Visual system: Catch a shooting star

Abstract

RAFAEL YUSTE COLUMBIA UNIVERSITY, NY, USA New work by Jancke and colleagues, using voltage-sensitive dyes to image neuronal activity in vivo, shows how activity in the early visual cortex can account for our perception of a classic visual illusion. Visual illusions, in which we perceive something that differs from the physical stimulus, are often used to investigate perception. For example, in the line-motion illusion, a small square is flashed on a screen, immediately followed by a bar, one end of which is at the same point as the square. Rather than seeing a square followed by a stationary bar, subjects report that they see a bar being gradually drawn across the screen (rather like the tail of a shooting star; see http://www.nature.com/nature/ journal/v428/n6981/extref/linemotion-examples.html for examples). Psychophysical experiments have provided some evidence that this illusion involves the influence of higher cortical areas, but other studies point towards early processing stages. Jancke et al. used optical imaging of area 18 of the cat cortex (an early area in visual cortical processing) to investigate whether ‘bottom-up’ activity in the early visual cortex could lead to the illusory perception of movement. Although they found that either a flashed square or a flashed bar alone produced a stationary patch of spiking activity in the cortex, a square followed by a bar — as in the illusion — produced a different effect . Spiking activity began in the area of cortex corresponding to the position of the square, but when the bar was presented, the activity spread steadily along the cortex, from the position of the square to the other end of the bar (shown as a movie at http://www. nature.com/nature/journal/v428/ n6981/extref/line-motion-examples _2.html). This activity pattern was identical to that produced by a visual stimulus in which the square moved at the same speed as the perceived movement in the illusion. The initial spreading response to a bar presented after a square was faster than the response to a bar presented alone. When a square is presented alone, the area of spiking activity is surrounded by a spreading field of sub-threshold activity. This ‘primes’ the surrounding cortex so that any subsequent visual stimulus can produce a spiking response more quickly. Because the subthreshold activity is greatest near the area of spiking activity, and falls off with distance, the response to the stationary bar would be fastest in the cortex that immediately surrounds the area that responded to the square, and slower further away. This could explain the spreading activity and, the authors propose, the perception of motion — without the need for ‘top-down’ influences from higher areas of cortex. Rachel Jones References and links ORIGINAL RESEARCH PAPER Jancke, D. et al. Imaging cortical correlates of illusion in early visual cortex. Nature 428, 423–426 (2004) FURTHER READING Eagleman, D. M. Visual illusions and neurobiology. Nature Rev. Neurosci. 2, 920–926 (2001) Catch a shooting star V I S U A L S Y S T E M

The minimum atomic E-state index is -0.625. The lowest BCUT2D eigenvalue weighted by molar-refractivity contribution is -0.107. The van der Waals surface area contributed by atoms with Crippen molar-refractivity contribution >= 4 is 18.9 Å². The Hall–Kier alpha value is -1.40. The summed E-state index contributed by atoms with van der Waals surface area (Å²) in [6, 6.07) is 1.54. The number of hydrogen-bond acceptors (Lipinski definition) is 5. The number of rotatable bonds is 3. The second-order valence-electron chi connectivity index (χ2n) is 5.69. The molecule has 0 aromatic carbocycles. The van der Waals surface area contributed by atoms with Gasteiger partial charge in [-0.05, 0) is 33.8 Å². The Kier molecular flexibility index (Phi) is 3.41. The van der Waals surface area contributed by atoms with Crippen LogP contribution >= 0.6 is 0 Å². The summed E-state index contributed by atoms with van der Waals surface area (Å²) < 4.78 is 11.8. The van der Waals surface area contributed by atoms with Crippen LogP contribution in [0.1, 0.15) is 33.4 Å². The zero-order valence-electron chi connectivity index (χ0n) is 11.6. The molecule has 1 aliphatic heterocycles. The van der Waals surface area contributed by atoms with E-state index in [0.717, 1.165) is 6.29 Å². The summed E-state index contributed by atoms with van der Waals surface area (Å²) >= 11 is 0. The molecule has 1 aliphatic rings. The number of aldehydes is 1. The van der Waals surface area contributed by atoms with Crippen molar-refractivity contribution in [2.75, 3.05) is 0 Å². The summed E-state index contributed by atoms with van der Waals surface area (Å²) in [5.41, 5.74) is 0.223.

DOI: 10.1038/nrn1399

Cite this paper

@article{Jones2004VisualSC, title={Visual system: Catch a shooting star}, author={Rachel Jones}, journal={Nature Reviews Neuroscience}, year={2004}, volume={5}, pages={339-339} }